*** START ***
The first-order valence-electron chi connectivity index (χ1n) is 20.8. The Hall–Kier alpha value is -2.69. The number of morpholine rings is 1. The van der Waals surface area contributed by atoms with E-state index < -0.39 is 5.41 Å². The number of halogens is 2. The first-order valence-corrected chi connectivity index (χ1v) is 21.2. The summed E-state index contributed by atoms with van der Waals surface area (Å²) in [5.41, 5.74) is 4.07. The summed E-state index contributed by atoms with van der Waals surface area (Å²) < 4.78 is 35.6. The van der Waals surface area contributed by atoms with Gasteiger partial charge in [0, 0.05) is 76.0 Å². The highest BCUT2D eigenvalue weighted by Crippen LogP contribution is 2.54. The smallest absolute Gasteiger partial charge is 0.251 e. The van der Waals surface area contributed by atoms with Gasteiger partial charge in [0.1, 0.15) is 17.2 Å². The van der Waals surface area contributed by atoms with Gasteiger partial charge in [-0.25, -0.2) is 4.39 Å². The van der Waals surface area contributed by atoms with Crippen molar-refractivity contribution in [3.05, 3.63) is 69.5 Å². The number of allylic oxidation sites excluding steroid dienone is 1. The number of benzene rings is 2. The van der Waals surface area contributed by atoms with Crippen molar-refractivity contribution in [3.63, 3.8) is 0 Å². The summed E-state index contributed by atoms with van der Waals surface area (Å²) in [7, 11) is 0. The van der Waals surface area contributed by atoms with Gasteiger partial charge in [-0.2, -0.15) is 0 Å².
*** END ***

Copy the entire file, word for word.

The first-order valence-electron chi connectivity index (χ1n) is 20.8. The Hall–Kier alpha value is -2.69. The number of morpholine rings is 1. The van der Waals surface area contributed by atoms with E-state index < -0.39 is 5.41 Å². The number of halogens is 2. The first-order valence-corrected chi connectivity index (χ1v) is 21.2. The summed E-state index contributed by atoms with van der Waals surface area (Å²) in [5.41, 5.74) is 4.07. The summed E-state index contributed by atoms with van der Waals surface area (Å²) < 4.78 is 35.6. The van der Waals surface area contributed by atoms with Gasteiger partial charge in [0, 0.05) is 76.0 Å². The highest BCUT2D eigenvalue weighted by Crippen LogP contribution is 2.54. The smallest absolute Gasteiger partial charge is 0.251 e. The van der Waals surface area contributed by atoms with Gasteiger partial charge in [0.1, 0.15) is 17.2 Å². The van der Waals surface area contributed by atoms with Gasteiger partial charge in [-0.25, -0.2) is 4.39 Å². The van der Waals surface area contributed by atoms with Crippen molar-refractivity contribution in [3.05, 3.63) is 69.5 Å². The number of allylic oxidation sites excluding steroid dienone is 1. The number of benzene rings is 2. The van der Waals surface area contributed by atoms with Crippen molar-refractivity contribution in [3.63, 3.8) is 0 Å². The summed E-state index contributed by atoms with van der Waals surface area (Å²) in [7, 11) is 0. The van der Waals surface area contributed by atoms with Gasteiger partial charge in [-0.2, -0.15) is 0 Å².